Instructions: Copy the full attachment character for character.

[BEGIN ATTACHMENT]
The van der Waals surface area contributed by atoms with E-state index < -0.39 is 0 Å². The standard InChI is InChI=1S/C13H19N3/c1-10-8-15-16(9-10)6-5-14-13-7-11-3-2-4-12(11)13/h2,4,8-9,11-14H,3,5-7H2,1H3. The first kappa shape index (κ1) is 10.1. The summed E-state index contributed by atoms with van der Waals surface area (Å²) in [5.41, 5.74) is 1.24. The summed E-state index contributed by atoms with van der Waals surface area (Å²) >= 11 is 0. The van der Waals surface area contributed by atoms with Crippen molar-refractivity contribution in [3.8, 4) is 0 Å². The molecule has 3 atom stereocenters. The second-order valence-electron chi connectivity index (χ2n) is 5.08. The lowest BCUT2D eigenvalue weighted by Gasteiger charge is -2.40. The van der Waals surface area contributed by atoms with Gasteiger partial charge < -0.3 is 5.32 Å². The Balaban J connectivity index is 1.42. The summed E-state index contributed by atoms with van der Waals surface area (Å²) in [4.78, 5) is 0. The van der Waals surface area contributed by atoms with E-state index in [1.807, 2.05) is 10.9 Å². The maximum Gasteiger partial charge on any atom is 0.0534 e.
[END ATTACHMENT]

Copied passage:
The van der Waals surface area contributed by atoms with E-state index < -0.39 is 0 Å². The standard InChI is InChI=1S/C13H19N3/c1-10-8-15-16(9-10)6-5-14-13-7-11-3-2-4-12(11)13/h2,4,8-9,11-14H,3,5-7H2,1H3. The first kappa shape index (κ1) is 10.1. The summed E-state index contributed by atoms with van der Waals surface area (Å²) in [5.41, 5.74) is 1.24. The summed E-state index contributed by atoms with van der Waals surface area (Å²) >= 11 is 0. The van der Waals surface area contributed by atoms with Crippen molar-refractivity contribution in [3.8, 4) is 0 Å². The molecule has 3 atom stereocenters. The second-order valence-electron chi connectivity index (χ2n) is 5.08. The lowest BCUT2D eigenvalue weighted by Gasteiger charge is -2.40. The van der Waals surface area contributed by atoms with Gasteiger partial charge < -0.3 is 5.32 Å². The Balaban J connectivity index is 1.42. The summed E-state index contributed by atoms with van der Waals surface area (Å²) in [4.78, 5) is 0. The van der Waals surface area contributed by atoms with E-state index in [1.807, 2.05) is 10.9 Å². The maximum Gasteiger partial charge on any atom is 0.0534 e.